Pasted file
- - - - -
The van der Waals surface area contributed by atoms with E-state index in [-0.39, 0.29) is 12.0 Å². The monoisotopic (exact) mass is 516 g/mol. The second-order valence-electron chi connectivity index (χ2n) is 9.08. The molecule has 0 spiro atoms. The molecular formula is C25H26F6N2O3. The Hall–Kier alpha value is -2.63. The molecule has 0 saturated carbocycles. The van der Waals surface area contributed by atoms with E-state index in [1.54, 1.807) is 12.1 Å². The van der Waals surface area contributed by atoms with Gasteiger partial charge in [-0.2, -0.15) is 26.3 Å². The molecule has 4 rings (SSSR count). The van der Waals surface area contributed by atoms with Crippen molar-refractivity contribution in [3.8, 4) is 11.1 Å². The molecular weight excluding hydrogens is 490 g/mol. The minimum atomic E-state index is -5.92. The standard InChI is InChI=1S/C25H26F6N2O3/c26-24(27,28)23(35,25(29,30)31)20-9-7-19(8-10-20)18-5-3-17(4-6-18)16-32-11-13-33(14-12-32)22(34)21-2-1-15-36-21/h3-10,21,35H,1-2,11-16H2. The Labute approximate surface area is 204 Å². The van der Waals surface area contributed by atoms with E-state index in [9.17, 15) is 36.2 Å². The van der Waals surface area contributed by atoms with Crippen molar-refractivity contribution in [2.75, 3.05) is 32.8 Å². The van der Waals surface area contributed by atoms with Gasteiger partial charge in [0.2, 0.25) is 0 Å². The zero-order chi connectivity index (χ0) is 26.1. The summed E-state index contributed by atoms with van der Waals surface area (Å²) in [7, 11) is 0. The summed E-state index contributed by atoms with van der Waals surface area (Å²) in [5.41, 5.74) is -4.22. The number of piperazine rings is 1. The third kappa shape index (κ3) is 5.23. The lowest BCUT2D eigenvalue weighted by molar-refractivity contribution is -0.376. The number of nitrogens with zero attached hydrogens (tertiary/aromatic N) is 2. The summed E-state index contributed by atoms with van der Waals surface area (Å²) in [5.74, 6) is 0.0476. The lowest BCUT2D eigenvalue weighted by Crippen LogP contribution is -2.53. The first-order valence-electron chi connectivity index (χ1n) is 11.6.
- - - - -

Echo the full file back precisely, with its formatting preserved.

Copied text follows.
The van der Waals surface area contributed by atoms with E-state index in [-0.39, 0.29) is 12.0 Å². The monoisotopic (exact) mass is 516 g/mol. The second-order valence-electron chi connectivity index (χ2n) is 9.08. The molecule has 0 spiro atoms. The molecular formula is C25H26F6N2O3. The Hall–Kier alpha value is -2.63. The molecule has 0 saturated carbocycles. The van der Waals surface area contributed by atoms with E-state index in [1.54, 1.807) is 12.1 Å². The van der Waals surface area contributed by atoms with Gasteiger partial charge in [-0.2, -0.15) is 26.3 Å². The molecule has 4 rings (SSSR count). The van der Waals surface area contributed by atoms with Crippen molar-refractivity contribution in [3.8, 4) is 11.1 Å². The molecular weight excluding hydrogens is 490 g/mol. The minimum atomic E-state index is -5.92. The standard InChI is InChI=1S/C25H26F6N2O3/c26-24(27,28)23(35,25(29,30)31)20-9-7-19(8-10-20)18-5-3-17(4-6-18)16-32-11-13-33(14-12-32)22(34)21-2-1-15-36-21/h3-10,21,35H,1-2,11-16H2. The Labute approximate surface area is 204 Å². The van der Waals surface area contributed by atoms with E-state index in [9.17, 15) is 36.2 Å². The van der Waals surface area contributed by atoms with Crippen molar-refractivity contribution in [2.75, 3.05) is 32.8 Å². The van der Waals surface area contributed by atoms with Gasteiger partial charge in [0.2, 0.25) is 0 Å². The zero-order chi connectivity index (χ0) is 26.1. The summed E-state index contributed by atoms with van der Waals surface area (Å²) in [7, 11) is 0. The summed E-state index contributed by atoms with van der Waals surface area (Å²) in [5.41, 5.74) is -4.22. The number of piperazine rings is 1. The third kappa shape index (κ3) is 5.23. The lowest BCUT2D eigenvalue weighted by molar-refractivity contribution is -0.376. The number of nitrogens with zero attached hydrogens (tertiary/aromatic N) is 2. The summed E-state index contributed by atoms with van der Waals surface area (Å²) in [5.74, 6) is 0.0476. The lowest BCUT2D eigenvalue weighted by Crippen LogP contribution is -2.53. The first-order valence-electron chi connectivity index (χ1n) is 11.6.